Neha Kale text logoNeha Kale text logo
< Work

Jessica Hopper: An insider’s guide to being a female rock critic

September 13, 2015

First published in Daily Life, June 2015

Jessica Hopper knows that few things sting as much as the pain of self-erasure. In her 2005 essay “You’re Reliving All Over Me: Dinosaur Junior Reunites,” the trailblazing music journalist recounts an adolescent encounter that’s become a soul-destroying rite of passage for brilliant teenage girls.

“I’d hung out with this guy a few times, and every night was the same: as he rattled off Dinosaur Jr. minutiae, I’d nod attentively, hoping that’d charm him […] I also knew more about Dinosaur Jr. (and all his other favorite bands) than he did, but I kept that to myself,” she writes.

Hopper, who’s spent the last two decades building a career that’s a glittering antidote to a canon ruled by boy reporters chasing the ghost of Lester Bangs, no longer has patience for mansplainers or their patronising whims. Her new anthology, The First Collection of Criticism by a Living Female Rock Critic, a volume that spans everything from pre-Internet era pieces that highlight the absence of women in the emo scene and the indignity of being alone on a sticky dance floor to stories on Hole, Kendrick Lamar and Miley Cyrus written for Spin, the Chicago Reader and Rolling Stone, weaves together the personal and the political in needle-sharp prose. She writes with an energy and critical dexterity that can feel like a battle cry, making a case for the female experience in an industry that casts women as groupies, muses and interlopers.

“When I was growing up in Minneapolis in the early nineties, there was a small self-sustaining music scene there and I learned very early on that people looked down on people who were just participants,” laughs Hopper, on the phone from Chicago.. “What spurred me into action was that I was a fan of [punk band] Babes in Toyland, who were playing every week in Minneapolis when I was 14, 15 years old. But at the time, people who were writing about them in fanzines and music press were calling them shrieky, amateur and vile and I thought, “Isn’t that just what punk is supposed to be?” So I called the local papers and said, ‘So, you wrote about Babes in Toyland and you totally don’t get it. I’d like to offer my corrective because I really understand them.”

This commitment to naming the spectres that would hover across music, popular culture and fandom otherwise undetected has been a defining theme in Hopper’s career. In 2013, her explosive Village Voice interview with Jim DeRogatis, a journalist who had spent 15 years documenting the allegations against R. Kelly – including sickening videos and multiple rapes of teenage girls who attended Chicago’s Kenwood Academy – sparked a worldwide conversation about the ways in which the press colludes to protect talented male artists who are known sexual predators.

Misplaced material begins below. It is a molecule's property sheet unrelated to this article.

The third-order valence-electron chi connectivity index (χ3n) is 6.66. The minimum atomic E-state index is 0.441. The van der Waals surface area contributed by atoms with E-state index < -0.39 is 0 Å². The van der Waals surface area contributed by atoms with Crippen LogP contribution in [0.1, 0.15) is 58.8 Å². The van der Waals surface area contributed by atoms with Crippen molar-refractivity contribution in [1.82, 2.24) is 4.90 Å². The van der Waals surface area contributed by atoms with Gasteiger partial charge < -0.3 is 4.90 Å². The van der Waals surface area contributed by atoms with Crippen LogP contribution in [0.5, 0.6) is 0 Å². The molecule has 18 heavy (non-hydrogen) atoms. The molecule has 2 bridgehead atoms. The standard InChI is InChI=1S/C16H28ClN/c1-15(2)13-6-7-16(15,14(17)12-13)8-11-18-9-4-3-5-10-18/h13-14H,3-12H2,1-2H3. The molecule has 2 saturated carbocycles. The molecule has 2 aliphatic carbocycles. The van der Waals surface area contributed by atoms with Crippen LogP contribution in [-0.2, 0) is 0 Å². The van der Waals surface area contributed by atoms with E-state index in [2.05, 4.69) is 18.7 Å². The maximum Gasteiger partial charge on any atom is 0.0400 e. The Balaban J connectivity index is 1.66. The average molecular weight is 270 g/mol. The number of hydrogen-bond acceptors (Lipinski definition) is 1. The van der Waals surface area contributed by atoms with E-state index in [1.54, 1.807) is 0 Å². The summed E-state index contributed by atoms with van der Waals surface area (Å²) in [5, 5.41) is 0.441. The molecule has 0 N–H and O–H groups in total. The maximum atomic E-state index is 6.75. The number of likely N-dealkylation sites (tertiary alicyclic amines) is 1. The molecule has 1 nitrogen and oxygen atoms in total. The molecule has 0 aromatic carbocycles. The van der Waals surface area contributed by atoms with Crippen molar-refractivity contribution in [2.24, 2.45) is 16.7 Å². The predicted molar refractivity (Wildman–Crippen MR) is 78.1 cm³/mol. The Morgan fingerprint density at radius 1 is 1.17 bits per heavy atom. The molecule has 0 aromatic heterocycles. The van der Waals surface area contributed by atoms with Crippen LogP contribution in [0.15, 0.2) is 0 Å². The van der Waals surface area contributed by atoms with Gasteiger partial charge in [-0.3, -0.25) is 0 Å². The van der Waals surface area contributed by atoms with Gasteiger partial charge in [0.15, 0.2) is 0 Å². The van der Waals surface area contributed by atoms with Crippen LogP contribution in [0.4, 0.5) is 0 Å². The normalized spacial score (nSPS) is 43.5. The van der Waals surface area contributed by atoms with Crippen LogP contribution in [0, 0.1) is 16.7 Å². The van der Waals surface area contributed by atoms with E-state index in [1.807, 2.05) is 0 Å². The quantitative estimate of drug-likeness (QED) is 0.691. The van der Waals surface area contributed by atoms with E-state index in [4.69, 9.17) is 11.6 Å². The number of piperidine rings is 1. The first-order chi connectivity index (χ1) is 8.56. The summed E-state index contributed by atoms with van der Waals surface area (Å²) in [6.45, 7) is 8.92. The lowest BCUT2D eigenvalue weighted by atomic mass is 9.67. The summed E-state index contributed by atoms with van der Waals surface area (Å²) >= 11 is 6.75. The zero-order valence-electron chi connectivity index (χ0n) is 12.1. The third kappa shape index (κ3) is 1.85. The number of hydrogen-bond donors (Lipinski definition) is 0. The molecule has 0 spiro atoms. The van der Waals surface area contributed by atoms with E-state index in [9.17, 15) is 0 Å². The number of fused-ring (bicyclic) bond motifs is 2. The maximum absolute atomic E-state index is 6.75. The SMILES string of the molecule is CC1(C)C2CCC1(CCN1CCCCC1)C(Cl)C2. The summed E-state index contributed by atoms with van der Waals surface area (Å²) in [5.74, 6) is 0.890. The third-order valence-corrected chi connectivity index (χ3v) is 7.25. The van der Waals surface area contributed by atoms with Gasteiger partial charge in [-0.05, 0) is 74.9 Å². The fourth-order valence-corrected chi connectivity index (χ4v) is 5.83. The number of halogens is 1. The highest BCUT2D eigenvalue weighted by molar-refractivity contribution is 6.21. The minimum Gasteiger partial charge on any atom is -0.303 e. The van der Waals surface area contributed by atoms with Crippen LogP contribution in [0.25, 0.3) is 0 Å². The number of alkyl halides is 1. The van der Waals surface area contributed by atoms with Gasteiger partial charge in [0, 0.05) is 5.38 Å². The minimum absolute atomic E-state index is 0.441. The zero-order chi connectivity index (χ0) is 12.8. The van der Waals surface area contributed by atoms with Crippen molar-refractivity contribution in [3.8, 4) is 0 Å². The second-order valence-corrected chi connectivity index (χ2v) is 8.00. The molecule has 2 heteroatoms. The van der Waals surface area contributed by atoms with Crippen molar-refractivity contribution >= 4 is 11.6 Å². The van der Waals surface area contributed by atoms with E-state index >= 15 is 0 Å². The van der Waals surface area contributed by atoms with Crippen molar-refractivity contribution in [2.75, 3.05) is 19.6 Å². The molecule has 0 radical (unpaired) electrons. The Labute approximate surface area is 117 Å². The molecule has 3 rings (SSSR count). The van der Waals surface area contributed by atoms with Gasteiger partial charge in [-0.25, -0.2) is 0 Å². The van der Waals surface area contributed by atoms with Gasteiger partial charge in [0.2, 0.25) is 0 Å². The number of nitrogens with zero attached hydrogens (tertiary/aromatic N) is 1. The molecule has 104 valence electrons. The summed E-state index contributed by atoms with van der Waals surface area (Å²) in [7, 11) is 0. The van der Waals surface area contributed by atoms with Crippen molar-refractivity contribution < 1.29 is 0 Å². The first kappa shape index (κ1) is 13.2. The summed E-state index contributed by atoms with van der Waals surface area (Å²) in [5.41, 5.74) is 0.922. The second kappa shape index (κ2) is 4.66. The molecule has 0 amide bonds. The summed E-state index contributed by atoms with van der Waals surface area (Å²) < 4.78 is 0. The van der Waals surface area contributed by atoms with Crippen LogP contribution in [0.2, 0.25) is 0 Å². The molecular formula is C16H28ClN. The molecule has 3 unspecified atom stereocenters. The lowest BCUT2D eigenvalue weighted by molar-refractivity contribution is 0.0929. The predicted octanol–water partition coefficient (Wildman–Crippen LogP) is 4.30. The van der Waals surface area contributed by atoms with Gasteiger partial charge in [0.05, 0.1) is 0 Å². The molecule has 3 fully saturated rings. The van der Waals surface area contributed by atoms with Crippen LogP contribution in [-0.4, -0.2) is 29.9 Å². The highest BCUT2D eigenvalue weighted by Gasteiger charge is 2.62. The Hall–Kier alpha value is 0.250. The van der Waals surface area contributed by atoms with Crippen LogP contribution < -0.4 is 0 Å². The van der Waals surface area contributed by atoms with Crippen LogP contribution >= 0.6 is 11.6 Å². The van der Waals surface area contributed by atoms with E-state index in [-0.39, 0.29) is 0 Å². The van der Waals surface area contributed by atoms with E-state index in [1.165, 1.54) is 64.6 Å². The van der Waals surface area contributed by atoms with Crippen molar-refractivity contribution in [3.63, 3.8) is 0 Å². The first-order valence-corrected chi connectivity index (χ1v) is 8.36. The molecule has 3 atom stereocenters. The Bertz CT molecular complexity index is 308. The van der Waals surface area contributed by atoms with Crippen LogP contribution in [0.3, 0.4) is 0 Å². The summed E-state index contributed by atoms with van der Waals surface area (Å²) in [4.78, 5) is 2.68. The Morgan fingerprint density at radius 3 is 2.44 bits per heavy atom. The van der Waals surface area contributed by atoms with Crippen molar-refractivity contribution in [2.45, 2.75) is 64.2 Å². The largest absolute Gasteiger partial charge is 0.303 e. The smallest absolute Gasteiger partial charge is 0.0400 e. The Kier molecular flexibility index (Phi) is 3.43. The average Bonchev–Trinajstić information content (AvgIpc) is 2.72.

“I can’t separate my moral self from my critical self,” says Hopper, who’s currently a senior editor at Pitchfork, has worked as music editor at Rookie and started filing pieces for Spin when she was 19. “I got some of my politics from music, from underground and Riot Grrl bands such as Fugazi and Bikini Kill. Those were the sort of things that informed how I looked at the world, how I approached other people’s humanity and my own. Being a feminist shapes how I receive pop music and a lot of the things that nag at me are moral – they force me to dig in and ask ‘why is this bothering me?’ Half my career is about me asking myself ‘Why is this pissing me off?'”

The First Collection of Criticism by a Living Female Rock Critic, which was dismissed by editors unconvinced about the commercial merits of a rock anthology written by a female music critic (it’s now in its third printing), simultaneously documents the misogyny reserved for female musicians, a music industry on the verge of folding in on itself and the journey of a writer learning how to bravely inhabit her voice. “How Selling Out Saved Indie Rock,” a November 2013 essay first published in Buzzfeed exposes indie music’s basis in capitalism while “Deconstructing Lana Del Rey,” a standout Spin feature shows how we punish female musicians who don’t comply with what we consider “authentic.”

“Lana fascinated me because of the way people were freaking out about her,” explains Hopper, who hopes to finish her next book by the end of the year. “People were debating whether she was a construction because she had a fake name – because no man in music has ever had a different name! It just pointed to the fact that we still regard women as outsiders to music and refuse to see this entire canon of women in music that goes back hundreds of years. Or if we have an image at all of female musicians, it isn’t viewed as being part of their grand plan or their artistry. For instance, people think Lana del Rey is plastic, like Malibu Barbie, while we don’t question St Vincent for a second because she has a guitar. When I was writing that story, I realised that Lana’s career was entirely her vision but no one wanted that story because it didn’t serve their narrative. It’s about who gets to be real and who gets to count.”

Hopper, who believes that we’re in a new golden age of music writing from young women and regularly receives emails from readers who see themselves in her stories, believes that girls should never question their right to speak.

“In a lot of my early pieces, I was figuring out my voice and used “I” more than I needed to,” she smiles. “But I noticed that my male peers would never do this because their opinion was never up for debate. When I noticed this. I edited out anything that couched my authority. But once I got over it, everything changed.”

Posted on September 13, 2015

Tags: profile, music, feminism